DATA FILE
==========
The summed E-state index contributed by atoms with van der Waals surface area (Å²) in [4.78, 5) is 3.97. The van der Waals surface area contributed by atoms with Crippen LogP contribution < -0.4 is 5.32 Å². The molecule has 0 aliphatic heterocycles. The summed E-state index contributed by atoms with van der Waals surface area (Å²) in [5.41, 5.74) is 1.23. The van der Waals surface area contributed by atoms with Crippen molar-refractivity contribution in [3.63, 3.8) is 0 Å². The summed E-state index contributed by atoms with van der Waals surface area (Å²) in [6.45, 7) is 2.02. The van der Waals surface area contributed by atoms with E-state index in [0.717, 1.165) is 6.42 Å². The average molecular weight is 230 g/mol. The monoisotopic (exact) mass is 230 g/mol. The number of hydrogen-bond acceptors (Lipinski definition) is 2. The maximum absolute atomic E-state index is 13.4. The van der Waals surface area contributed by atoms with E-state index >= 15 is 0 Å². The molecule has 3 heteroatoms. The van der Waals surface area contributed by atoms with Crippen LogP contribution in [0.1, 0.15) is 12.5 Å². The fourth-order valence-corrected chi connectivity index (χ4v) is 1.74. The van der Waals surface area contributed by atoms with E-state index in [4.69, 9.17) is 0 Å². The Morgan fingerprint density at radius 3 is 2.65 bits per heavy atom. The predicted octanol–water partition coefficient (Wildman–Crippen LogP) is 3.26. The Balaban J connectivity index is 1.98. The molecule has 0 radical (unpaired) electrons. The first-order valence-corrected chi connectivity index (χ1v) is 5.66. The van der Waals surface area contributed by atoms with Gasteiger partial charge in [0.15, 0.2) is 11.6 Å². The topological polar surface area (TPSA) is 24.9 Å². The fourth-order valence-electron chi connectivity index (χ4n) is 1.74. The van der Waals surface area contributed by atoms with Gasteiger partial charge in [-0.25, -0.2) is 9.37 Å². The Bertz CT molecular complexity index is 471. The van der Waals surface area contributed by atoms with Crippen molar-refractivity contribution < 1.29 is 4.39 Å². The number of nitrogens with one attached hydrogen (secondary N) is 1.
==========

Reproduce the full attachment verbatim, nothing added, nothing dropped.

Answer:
The summed E-state index contributed by atoms with van der Waals surface area (Å²) in [4.78, 5) is 3.97. The van der Waals surface area contributed by atoms with Crippen LogP contribution < -0.4 is 5.32 Å². The molecule has 0 aliphatic heterocycles. The summed E-state index contributed by atoms with van der Waals surface area (Å²) in [5.41, 5.74) is 1.23. The van der Waals surface area contributed by atoms with Crippen molar-refractivity contribution in [3.63, 3.8) is 0 Å². The summed E-state index contributed by atoms with van der Waals surface area (Å²) in [6.45, 7) is 2.02. The van der Waals surface area contributed by atoms with E-state index in [0.717, 1.165) is 6.42 Å². The average molecular weight is 230 g/mol. The monoisotopic (exact) mass is 230 g/mol. The number of hydrogen-bond acceptors (Lipinski definition) is 2. The maximum absolute atomic E-state index is 13.4. The van der Waals surface area contributed by atoms with E-state index >= 15 is 0 Å². The molecule has 3 heteroatoms. The van der Waals surface area contributed by atoms with Crippen LogP contribution in [0.1, 0.15) is 12.5 Å². The fourth-order valence-corrected chi connectivity index (χ4v) is 1.74. The van der Waals surface area contributed by atoms with E-state index in [4.69, 9.17) is 0 Å². The Morgan fingerprint density at radius 3 is 2.65 bits per heavy atom. The predicted octanol–water partition coefficient (Wildman–Crippen LogP) is 3.26. The Balaban J connectivity index is 1.98. The molecule has 0 radical (unpaired) electrons. The first-order valence-corrected chi connectivity index (χ1v) is 5.66. The van der Waals surface area contributed by atoms with Gasteiger partial charge in [0.15, 0.2) is 11.6 Å². The topological polar surface area (TPSA) is 24.9 Å². The fourth-order valence-electron chi connectivity index (χ4n) is 1.74. The van der Waals surface area contributed by atoms with Gasteiger partial charge in [-0.25, -0.2) is 9.37 Å². The Bertz CT molecular complexity index is 471. The van der Waals surface area contributed by atoms with Crippen molar-refractivity contribution < 1.29 is 4.39 Å². The number of nitrogens with one attached hydrogen (secondary N) is 1.